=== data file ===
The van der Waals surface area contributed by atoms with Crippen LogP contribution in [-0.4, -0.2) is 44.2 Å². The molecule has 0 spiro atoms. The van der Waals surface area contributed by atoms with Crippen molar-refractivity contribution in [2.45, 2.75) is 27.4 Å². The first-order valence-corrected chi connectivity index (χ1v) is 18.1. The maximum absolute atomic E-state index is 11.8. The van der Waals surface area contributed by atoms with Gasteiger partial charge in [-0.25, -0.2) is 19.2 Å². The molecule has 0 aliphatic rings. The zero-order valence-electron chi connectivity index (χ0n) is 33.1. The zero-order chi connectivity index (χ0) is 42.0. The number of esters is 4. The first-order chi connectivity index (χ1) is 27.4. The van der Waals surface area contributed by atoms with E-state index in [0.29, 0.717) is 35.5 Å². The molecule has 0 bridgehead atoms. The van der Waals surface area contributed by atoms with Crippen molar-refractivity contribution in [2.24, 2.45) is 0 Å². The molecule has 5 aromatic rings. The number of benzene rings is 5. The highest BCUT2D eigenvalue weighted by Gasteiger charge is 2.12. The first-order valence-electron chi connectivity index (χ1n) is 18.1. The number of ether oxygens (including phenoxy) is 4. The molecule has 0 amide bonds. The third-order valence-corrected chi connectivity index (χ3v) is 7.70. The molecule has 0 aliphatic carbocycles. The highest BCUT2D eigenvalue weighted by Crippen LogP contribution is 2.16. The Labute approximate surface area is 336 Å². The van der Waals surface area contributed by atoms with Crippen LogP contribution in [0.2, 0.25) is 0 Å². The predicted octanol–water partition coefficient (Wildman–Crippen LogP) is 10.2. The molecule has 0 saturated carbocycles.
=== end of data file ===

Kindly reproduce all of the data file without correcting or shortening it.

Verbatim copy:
The van der Waals surface area contributed by atoms with Crippen LogP contribution in [-0.4, -0.2) is 44.2 Å². The molecule has 0 spiro atoms. The van der Waals surface area contributed by atoms with Crippen molar-refractivity contribution in [2.45, 2.75) is 27.4 Å². The first-order valence-corrected chi connectivity index (χ1v) is 18.1. The maximum absolute atomic E-state index is 11.8. The van der Waals surface area contributed by atoms with Gasteiger partial charge in [-0.25, -0.2) is 19.2 Å². The molecule has 0 aliphatic rings. The zero-order valence-electron chi connectivity index (χ0n) is 33.1. The zero-order chi connectivity index (χ0) is 42.0. The number of esters is 4. The first-order chi connectivity index (χ1) is 27.4. The van der Waals surface area contributed by atoms with E-state index in [0.29, 0.717) is 35.5 Å². The molecule has 0 bridgehead atoms. The van der Waals surface area contributed by atoms with Crippen molar-refractivity contribution in [2.24, 2.45) is 0 Å². The molecule has 5 aromatic rings. The number of benzene rings is 5. The highest BCUT2D eigenvalue weighted by Gasteiger charge is 2.12. The first-order valence-electron chi connectivity index (χ1n) is 18.1. The number of ether oxygens (including phenoxy) is 4. The molecule has 0 amide bonds. The third-order valence-corrected chi connectivity index (χ3v) is 7.70. The molecule has 0 aliphatic carbocycles. The highest BCUT2D eigenvalue weighted by Crippen LogP contribution is 2.16. The Labute approximate surface area is 336 Å². The van der Waals surface area contributed by atoms with Crippen LogP contribution in [0.2, 0.25) is 0 Å². The predicted octanol–water partition coefficient (Wildman–Crippen LogP) is 10.2. The molecule has 0 saturated carbocycles.